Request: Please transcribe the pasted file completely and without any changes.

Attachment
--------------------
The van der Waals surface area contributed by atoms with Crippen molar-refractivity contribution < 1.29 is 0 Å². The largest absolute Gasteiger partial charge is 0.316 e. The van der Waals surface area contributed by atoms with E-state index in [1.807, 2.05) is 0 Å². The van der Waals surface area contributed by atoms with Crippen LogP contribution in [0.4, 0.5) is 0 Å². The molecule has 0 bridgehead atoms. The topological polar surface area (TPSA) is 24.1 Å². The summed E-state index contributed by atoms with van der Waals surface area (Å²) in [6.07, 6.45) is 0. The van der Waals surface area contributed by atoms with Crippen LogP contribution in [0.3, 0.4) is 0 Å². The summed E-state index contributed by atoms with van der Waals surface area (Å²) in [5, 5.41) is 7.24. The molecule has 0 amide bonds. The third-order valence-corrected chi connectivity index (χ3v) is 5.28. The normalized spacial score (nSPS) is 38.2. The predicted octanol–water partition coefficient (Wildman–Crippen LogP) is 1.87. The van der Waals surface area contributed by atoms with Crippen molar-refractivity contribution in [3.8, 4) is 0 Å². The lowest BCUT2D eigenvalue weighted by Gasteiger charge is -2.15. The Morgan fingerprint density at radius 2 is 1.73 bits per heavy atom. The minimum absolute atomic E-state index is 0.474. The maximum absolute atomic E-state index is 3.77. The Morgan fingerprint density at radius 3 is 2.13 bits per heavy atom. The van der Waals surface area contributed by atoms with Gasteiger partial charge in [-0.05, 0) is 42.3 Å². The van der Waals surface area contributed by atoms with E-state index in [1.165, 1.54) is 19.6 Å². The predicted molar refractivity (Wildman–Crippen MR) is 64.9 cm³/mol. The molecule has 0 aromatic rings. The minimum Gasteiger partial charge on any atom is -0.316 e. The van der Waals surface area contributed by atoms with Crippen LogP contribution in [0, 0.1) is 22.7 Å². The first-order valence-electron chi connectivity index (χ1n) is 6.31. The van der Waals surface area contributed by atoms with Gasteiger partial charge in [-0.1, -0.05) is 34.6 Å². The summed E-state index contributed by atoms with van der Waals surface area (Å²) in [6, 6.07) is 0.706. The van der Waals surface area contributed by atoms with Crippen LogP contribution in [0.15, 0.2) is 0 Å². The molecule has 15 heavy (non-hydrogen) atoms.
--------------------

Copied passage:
The van der Waals surface area contributed by atoms with Crippen molar-refractivity contribution < 1.29 is 0 Å². The largest absolute Gasteiger partial charge is 0.316 e. The van der Waals surface area contributed by atoms with E-state index in [1.807, 2.05) is 0 Å². The van der Waals surface area contributed by atoms with Crippen LogP contribution in [0.4, 0.5) is 0 Å². The molecule has 0 bridgehead atoms. The topological polar surface area (TPSA) is 24.1 Å². The summed E-state index contributed by atoms with van der Waals surface area (Å²) in [6.07, 6.45) is 0. The van der Waals surface area contributed by atoms with Crippen LogP contribution in [0.3, 0.4) is 0 Å². The summed E-state index contributed by atoms with van der Waals surface area (Å²) in [5, 5.41) is 7.24. The molecule has 0 amide bonds. The third-order valence-corrected chi connectivity index (χ3v) is 5.28. The normalized spacial score (nSPS) is 38.2. The predicted octanol–water partition coefficient (Wildman–Crippen LogP) is 1.87. The van der Waals surface area contributed by atoms with Crippen molar-refractivity contribution in [3.8, 4) is 0 Å². The lowest BCUT2D eigenvalue weighted by Gasteiger charge is -2.15. The Morgan fingerprint density at radius 2 is 1.73 bits per heavy atom. The minimum absolute atomic E-state index is 0.474. The maximum absolute atomic E-state index is 3.77. The Morgan fingerprint density at radius 3 is 2.13 bits per heavy atom. The van der Waals surface area contributed by atoms with Gasteiger partial charge in [-0.05, 0) is 42.3 Å². The van der Waals surface area contributed by atoms with E-state index in [1.165, 1.54) is 19.6 Å². The predicted molar refractivity (Wildman–Crippen MR) is 64.9 cm³/mol. The molecule has 0 aromatic rings. The minimum Gasteiger partial charge on any atom is -0.316 e. The van der Waals surface area contributed by atoms with Crippen LogP contribution in [0, 0.1) is 22.7 Å². The first-order valence-electron chi connectivity index (χ1n) is 6.31. The van der Waals surface area contributed by atoms with Gasteiger partial charge in [-0.1, -0.05) is 34.6 Å². The summed E-state index contributed by atoms with van der Waals surface area (Å²) in [6, 6.07) is 0.706. The van der Waals surface area contributed by atoms with Crippen LogP contribution in [0.15, 0.2) is 0 Å². The molecule has 15 heavy (non-hydrogen) atoms.